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Forfeiture, Assets, Probable Cause, and Hiring Attorneys

Wrapping up our belated notes on Tuesday's decisions, there is Kaley v. United States:

A federal statute, 21 U. S. C. ยง853(e), authorizes a court to freeze an indicted defendant's assets prior to trial if they would be subject to forfeiture upon conviction. In United States v. Monsanto, 491 U. S. 600, 615 (1989), we approved the constitutionality of such an order so long as it is "based on a finding of probable cause to believe that the property will ultimately be proved forfeitable." And we held that standard to apply even when a defendant seeks to use the disputed property to pay for a lawyer.

In this case, two indicted defendants wishing to hire an attorney challenged a pre-trial restraint on their property.The trial court convened a hearing to consider the seizure's legality under Monsanto. The question presented is whether criminal defendants are constitutionally entitled at such a hearing to contest a grand jury's prior determination of probable cause to believe they committed the crimes charged. We hold that they have no right to relitigate that finding.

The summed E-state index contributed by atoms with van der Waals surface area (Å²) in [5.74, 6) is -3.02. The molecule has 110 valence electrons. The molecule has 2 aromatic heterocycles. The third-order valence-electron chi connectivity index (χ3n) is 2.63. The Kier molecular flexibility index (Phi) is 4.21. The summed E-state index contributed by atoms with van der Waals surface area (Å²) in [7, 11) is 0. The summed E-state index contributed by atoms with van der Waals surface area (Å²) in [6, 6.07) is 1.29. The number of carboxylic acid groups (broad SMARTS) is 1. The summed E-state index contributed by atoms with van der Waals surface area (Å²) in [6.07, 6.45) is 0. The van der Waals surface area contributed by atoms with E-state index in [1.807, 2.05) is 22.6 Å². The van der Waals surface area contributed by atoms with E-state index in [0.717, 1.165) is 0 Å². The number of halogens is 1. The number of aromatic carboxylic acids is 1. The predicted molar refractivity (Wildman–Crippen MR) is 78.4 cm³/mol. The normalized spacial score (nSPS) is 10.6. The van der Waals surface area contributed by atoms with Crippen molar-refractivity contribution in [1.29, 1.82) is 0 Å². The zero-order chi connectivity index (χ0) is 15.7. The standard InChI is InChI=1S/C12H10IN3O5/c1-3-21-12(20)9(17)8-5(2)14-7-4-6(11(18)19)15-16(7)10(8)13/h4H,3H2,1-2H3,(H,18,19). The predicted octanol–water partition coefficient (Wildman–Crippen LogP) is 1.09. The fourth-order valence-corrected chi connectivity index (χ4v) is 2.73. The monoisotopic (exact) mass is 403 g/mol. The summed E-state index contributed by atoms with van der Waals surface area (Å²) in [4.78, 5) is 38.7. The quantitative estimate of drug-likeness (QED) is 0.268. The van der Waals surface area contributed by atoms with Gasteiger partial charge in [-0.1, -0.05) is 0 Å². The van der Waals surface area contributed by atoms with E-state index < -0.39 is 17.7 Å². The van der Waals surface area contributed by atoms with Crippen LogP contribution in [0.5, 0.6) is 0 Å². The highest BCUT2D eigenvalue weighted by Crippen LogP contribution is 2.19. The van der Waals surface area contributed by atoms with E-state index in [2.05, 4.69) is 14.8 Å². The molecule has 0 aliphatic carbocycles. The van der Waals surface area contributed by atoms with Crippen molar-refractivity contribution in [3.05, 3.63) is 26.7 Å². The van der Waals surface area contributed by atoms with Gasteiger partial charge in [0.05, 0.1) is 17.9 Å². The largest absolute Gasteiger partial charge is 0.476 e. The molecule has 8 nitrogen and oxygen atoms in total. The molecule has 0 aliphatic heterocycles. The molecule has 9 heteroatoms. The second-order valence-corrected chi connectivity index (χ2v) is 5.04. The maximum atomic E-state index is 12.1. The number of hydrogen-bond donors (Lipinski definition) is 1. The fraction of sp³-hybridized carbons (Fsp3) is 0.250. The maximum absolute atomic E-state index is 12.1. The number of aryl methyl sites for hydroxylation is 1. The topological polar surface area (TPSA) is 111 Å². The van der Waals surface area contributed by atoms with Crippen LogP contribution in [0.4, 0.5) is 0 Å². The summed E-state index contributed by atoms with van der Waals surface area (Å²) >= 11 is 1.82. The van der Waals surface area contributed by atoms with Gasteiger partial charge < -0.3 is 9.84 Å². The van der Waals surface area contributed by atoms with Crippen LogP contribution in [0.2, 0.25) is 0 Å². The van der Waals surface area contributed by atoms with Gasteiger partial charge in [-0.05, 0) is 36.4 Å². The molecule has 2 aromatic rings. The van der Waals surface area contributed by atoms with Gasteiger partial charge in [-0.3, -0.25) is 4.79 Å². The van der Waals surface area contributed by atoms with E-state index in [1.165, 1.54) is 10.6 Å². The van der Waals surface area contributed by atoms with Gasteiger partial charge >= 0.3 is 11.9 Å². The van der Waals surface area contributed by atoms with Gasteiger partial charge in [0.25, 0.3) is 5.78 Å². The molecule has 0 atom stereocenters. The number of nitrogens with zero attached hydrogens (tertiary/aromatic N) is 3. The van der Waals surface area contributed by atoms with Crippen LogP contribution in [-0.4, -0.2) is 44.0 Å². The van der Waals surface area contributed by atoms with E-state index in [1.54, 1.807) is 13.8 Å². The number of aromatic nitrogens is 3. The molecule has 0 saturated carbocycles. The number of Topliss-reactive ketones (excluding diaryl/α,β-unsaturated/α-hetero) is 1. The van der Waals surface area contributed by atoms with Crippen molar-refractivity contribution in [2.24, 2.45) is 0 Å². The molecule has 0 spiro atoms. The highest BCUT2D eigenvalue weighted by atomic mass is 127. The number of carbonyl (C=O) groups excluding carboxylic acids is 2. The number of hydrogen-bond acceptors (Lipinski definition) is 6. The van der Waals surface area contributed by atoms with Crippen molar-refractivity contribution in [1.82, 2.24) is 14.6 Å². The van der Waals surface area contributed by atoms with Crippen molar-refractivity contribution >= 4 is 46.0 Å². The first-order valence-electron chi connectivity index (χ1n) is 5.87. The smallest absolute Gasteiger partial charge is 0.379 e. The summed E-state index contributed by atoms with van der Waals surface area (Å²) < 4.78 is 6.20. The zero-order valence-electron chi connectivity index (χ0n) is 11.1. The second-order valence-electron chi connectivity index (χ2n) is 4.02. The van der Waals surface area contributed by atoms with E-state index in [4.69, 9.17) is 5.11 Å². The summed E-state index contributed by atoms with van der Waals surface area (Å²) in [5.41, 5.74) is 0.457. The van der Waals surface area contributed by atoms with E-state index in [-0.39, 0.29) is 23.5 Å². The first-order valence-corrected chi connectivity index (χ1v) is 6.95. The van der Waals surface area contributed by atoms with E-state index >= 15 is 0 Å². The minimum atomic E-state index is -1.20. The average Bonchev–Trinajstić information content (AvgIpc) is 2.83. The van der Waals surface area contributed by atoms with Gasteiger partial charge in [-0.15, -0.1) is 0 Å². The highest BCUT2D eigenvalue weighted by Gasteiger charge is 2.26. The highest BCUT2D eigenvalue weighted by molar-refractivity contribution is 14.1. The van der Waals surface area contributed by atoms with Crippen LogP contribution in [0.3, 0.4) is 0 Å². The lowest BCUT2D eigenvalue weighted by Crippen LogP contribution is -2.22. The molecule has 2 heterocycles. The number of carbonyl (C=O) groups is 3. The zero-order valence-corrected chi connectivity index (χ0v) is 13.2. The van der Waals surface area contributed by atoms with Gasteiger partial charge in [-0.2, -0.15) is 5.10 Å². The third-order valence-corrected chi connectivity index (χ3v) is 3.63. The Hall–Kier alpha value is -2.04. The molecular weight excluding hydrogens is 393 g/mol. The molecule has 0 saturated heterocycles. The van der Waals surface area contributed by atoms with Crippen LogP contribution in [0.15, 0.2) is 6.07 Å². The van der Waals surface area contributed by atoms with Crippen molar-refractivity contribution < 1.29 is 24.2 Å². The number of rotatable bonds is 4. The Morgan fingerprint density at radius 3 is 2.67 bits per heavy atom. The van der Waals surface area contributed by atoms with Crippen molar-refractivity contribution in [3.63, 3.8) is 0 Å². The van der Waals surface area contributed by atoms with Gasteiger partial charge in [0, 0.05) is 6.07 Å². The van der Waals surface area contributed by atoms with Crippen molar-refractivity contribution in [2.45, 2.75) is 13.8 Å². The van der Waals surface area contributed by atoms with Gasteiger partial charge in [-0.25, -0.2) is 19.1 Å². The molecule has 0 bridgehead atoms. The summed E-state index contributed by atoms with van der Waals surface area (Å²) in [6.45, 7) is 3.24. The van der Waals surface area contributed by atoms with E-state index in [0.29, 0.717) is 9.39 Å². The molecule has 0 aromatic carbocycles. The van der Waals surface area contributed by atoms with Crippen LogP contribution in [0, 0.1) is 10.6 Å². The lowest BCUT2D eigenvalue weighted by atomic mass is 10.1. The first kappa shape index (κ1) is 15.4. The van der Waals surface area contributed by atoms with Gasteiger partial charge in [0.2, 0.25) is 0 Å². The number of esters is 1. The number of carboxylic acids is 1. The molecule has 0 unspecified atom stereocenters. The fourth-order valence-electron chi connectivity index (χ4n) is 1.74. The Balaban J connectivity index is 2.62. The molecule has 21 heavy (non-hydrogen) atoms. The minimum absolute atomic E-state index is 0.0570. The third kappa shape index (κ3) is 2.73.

Unusual lineup on this one.  Opinion by Justice Kagan, joined by Justices Scalia, Kennedy, Thomas, Ginsburg, and Alito.  Dissent by Chief Justice Roberts, joined by Justices Breyer and Sotomayor.


I am most assuredly in the minority on this blog, but I agree with Roberts. His 5A/6A "fairness" argument seems to me to be more in line with "justice."

I'm curious--how is a grand jury finding "relitigated"? It's not like the ham sandwich got to make arguments or file briefs. That seems a bit of sophistry to me.

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